“For far too many young men and women of color, education has not been something that they focused on, but I believe that education can be a tool that can overcome the problems that are associated with discrimination, with poverty, with a whole host of other issues that people of color face. By ensuring that every child has the opportunity to learn and does learn, I think we make the future better for all of us,” Page said.
Thus far, the foundation has awarded 3,965 grants to 1,885 students totaling more than $2.5 million.
For the time being, Page is happy serving on the bench of Minnesota’s highest court — “It doesn’t get any better than this,” he said — but it’s not at all surprising that he has been mulling over what lies beyond his time on the court.
“I suppose someday I would like to teach,” said Page. He is most interested in teaching at the fourth- or fifth-grade level because those children are at an age where their lives are taking shape.
“It would be nice to be able to influence that, to be a contributor to that,” he said.
Page led the Notre Dame football team to Associated Press and United Press International national championships in 1966 and a 25-3-2 mark from 1964 to 1966. A first-round draft pick and 15th overall, he went on to collect 164 career sacks, block 28 punts or placekicks, recover 24 fumbles and appear in eight Pro Bowls in a professional football career that spanned 15 seasons, including 10 as a member of the Vikings and five with the Chicago Bears.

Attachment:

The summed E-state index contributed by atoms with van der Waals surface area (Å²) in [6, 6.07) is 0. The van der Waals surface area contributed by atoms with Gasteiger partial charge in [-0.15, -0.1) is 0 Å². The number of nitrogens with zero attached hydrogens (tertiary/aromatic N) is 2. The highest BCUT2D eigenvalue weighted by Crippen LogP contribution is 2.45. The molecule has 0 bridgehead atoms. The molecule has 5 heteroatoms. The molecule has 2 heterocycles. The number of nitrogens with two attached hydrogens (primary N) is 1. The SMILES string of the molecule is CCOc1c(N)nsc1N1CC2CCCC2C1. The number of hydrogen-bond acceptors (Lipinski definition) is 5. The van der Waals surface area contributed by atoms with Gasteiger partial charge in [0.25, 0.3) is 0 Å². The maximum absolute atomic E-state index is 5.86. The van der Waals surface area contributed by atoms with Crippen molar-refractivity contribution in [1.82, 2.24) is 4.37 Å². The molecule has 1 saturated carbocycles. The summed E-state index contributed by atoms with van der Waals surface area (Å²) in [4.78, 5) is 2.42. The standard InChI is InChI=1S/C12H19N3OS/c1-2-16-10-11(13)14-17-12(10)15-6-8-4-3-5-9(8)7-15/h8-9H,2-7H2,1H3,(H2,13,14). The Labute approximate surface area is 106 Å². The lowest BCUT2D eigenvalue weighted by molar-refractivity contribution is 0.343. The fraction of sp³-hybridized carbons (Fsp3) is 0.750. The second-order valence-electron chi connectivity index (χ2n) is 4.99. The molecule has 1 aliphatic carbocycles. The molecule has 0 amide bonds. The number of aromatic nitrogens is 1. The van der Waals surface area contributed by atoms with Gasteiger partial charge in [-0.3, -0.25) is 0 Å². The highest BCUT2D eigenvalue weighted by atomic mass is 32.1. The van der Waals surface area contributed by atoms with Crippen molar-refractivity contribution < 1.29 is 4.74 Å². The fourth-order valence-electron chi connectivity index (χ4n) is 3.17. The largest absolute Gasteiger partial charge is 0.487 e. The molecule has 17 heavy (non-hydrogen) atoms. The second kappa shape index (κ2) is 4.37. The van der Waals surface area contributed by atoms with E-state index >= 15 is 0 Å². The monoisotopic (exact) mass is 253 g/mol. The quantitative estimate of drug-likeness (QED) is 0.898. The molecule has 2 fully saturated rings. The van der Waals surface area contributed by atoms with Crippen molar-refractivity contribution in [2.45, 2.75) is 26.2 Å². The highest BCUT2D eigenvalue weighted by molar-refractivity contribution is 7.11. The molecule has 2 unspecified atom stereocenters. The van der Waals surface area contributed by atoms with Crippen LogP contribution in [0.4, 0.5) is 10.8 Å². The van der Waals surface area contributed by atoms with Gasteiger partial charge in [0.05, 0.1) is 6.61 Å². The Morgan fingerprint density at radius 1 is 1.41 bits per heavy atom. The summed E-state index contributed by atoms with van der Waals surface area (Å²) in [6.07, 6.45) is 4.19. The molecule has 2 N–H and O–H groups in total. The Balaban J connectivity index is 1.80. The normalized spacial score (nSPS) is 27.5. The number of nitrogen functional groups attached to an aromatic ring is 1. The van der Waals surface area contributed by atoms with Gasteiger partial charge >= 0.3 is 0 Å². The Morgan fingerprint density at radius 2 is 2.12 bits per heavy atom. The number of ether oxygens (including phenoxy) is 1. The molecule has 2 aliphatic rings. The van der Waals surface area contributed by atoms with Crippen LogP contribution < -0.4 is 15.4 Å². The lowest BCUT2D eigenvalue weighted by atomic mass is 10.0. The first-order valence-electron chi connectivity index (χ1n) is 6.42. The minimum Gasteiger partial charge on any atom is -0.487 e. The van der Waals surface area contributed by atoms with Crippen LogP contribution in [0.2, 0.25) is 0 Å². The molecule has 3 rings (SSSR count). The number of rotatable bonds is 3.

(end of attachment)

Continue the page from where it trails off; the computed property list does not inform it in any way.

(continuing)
Page made an appearance in every game of his professional career and started all but three matchups, a string of 215 consecutive contests that included 16 playoff games, four NFL championships and Super Bowls IV, VII, IX and XI.
In 1971, the four-time NFC defensive player of the year became the first defensive player in NFL history to earn the league’s most valuable player award. Page was selected to the NFL Pro Football Hall of Fame in 1988 and was inducted into the National Football Foundation and College Hall of Fame in 1993.
An NCAA Silver Anniversary Award recipient in 1992, Page has been a member of the National Bar Association since 1979 and currently sits on the University of Minnesota Board of Regents and the board of directors for the Minneapolis Urban League. Since 1980, he has been a member of the Minnesota Minority Lawyers’ Association, and he has served as an advisory board member to the League of Women Voters since 1984.
In 2001, Page received the Dick Enberg Award from the Academic All-America program sponsored by the College Sports Information Directors of America. The award is given annually to a person whose actions and commitments have further strengthen the meaning and reach of the Academic All-America program and the student-athlete while promoting the values of education and academics.
In the 1970s, Page took up marathon running and in 1979 became the first active NFL player to complete a marathon He currently runs 60 miles a week. He and his wife have four children.